When the first generation Toyota Prius was launched in 1997, many laughed at Toyota’s quirky hybrid. Fast forward 20 years later, and Toyota is the only full range car manufacturer (EV and passenger cars-only Tesla aside) to be on track to meet the European Union’s 96g/km average fleet-wide CO2 emission targets by 2021.
Every manufacturer operating in Europe except Toyota now risks having to pay billions of Euros in fines by 2021. The fallout of diesels following Volkswagen’s fiasco over its emissions testing procedures has accelerated the demise of diesels and the migration towards electrified drivetrains – hybrids (HVs), plug-in hybrids (PHEVs), and battery electric vehicles (BEVs).
Year-on-year, global deliveries of Toyota and Lexus hybrids are consistently growing in double-digit percentages, and last year it hit 21 percent (totaling 480,794 units, including Lexus).
At this rate, Toyota projects that it will hit its milestone five years earlier, which while sounding positive, is not necessarily a good thing as the development timeline will now have to be significantly shortened and Toyota needs a new plan to cope.
As recent as 2017, Toyota’s internal target was to sell 5.5 million electrified vehicles annually by 2030. Of these, 4.5 million units will be hybrids and plug-in hybrids, with over 1 million zero emission BEVs and fuel-cell electric vehicles (FCEV). At its current rate however, Toyota is expected to reach these milestones by 2025 instead.
Last Friday, Toyota announced its roadmap to popularize BEVs. Six clay models previewing the future electric Toyotas were also shown. All the models shown are aimed at the global market but Toyota stopped short of giving any specific introduction timing other than saying “…2020 onwards.”
Of the six models – three are SUVs/crossovers of varying sizes, one minivan, one two-door 'tallbox', and one large hatchback/fastback style (but the description says it’s a sedan) model. Some (if not all) of these, will utilize the e-TNGA platform, a variation of Toyota’s modular TNGA platform that already underpins the C-HR, Camry, and Corolla.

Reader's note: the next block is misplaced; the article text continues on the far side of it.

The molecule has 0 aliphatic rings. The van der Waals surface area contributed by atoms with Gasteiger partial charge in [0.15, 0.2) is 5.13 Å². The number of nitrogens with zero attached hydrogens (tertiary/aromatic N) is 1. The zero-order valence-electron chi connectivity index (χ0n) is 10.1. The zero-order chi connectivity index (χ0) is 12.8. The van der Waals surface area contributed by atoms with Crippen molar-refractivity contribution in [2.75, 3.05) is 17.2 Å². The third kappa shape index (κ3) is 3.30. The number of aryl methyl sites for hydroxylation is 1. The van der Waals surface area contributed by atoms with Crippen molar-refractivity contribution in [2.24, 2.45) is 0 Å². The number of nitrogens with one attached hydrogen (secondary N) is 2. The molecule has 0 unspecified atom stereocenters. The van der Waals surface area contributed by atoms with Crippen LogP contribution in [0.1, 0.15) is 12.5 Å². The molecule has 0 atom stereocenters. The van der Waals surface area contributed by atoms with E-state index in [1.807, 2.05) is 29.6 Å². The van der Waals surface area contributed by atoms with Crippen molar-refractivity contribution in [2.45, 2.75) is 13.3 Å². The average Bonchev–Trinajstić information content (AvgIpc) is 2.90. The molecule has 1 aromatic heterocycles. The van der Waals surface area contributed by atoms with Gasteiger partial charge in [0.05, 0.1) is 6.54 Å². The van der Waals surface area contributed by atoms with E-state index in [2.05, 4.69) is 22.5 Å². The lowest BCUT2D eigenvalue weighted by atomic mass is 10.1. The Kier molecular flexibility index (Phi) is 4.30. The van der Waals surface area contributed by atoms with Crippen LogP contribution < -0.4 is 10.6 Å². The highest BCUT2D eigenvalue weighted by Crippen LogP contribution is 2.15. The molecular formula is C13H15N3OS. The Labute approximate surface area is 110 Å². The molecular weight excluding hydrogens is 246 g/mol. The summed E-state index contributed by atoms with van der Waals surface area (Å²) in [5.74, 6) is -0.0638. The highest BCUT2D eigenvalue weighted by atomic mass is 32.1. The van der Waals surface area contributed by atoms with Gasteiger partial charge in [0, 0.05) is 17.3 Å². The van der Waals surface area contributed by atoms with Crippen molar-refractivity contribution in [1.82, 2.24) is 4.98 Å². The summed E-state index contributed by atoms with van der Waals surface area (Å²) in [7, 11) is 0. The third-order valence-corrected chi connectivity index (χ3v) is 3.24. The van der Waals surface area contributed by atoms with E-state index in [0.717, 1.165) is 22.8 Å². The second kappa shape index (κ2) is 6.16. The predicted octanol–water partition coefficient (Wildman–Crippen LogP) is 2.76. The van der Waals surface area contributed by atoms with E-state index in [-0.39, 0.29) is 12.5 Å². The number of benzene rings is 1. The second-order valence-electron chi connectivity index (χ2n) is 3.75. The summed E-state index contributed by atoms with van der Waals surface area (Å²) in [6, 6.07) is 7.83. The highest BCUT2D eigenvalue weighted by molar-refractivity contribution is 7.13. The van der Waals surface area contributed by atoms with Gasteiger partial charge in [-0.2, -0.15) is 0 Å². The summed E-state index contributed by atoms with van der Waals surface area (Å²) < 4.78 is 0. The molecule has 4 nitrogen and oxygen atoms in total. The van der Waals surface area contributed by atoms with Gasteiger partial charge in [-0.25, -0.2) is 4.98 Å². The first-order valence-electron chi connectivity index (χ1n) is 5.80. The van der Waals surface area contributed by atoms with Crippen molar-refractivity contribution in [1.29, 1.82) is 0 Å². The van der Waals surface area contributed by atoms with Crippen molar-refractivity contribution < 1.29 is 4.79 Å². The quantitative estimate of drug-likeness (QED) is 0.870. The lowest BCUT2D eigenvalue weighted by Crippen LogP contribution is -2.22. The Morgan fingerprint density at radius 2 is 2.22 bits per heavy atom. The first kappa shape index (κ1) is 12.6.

The medium-size SUV has already been announced as a joint-development with Subaru while the two-door hatchback will most certainly be jointly-developed with Daihatsu.
A Japan-only BEV minicar will also be introduced. Analogous to Japan’s 660cc ‘kei’ minicars, Toyota’s first two-seater, short range driving BEV will go on sale in Japan next year, with another similar-sized model aimed at small businesses planned.
In his speech, Executive Vice President Shigeki Terashi admitted that BEVs are very expensive to produce but they are without a doubt, necessary to meet future requirements. The conventional business model of manufacturing a car and selling it to a customer won’t work with BEVs, and collaboration with other manufacturers is necessary.
Beyond Subaru and Daihatsu, Toyota is expanding its partnership with battery manufacturers. It has signed an MoU with China’s Contemporary Amperex Technology Co. (CATL) and BYD while maintaining existing cooperation with its long-time partner Panasonic.
CATL is the world’s largest manufacturer of batteries for HV, PHEV and BEV cars while the Warren Buffett-backed BYD is the world’s largest BEV manufacturer.
The long-term goal is to ensure that Toyota BEVs will continue to live up to the company’s famed reliability standards. The company wants to extend its know-how in extending the Prius’ battery durability into BEVs.
Batteries, motors, and power control units are considered by Toyota as a core technology for BEVs and in typical Toyota culture, it considers mastering core technologies (rather than relying totally on a third-party supplier) to be very important, even if developing these in-house will take a longer time and requires more investment.
Mobility as a service (MaaS) is also another avenue business opportunity. The recent tie-ups with Grab and Uber are the more visible ones; Terashi said that Toyota is in talks with more than 40 different companies but the time is not right to reveal further details in these plans yet.
In short, what Toyota is saying is that it is not possible to make money from selling BEVs (hint to Tesla’s investors). A total rethink of the business model is necessary, and doing so requires extensive collaboration with many parties.
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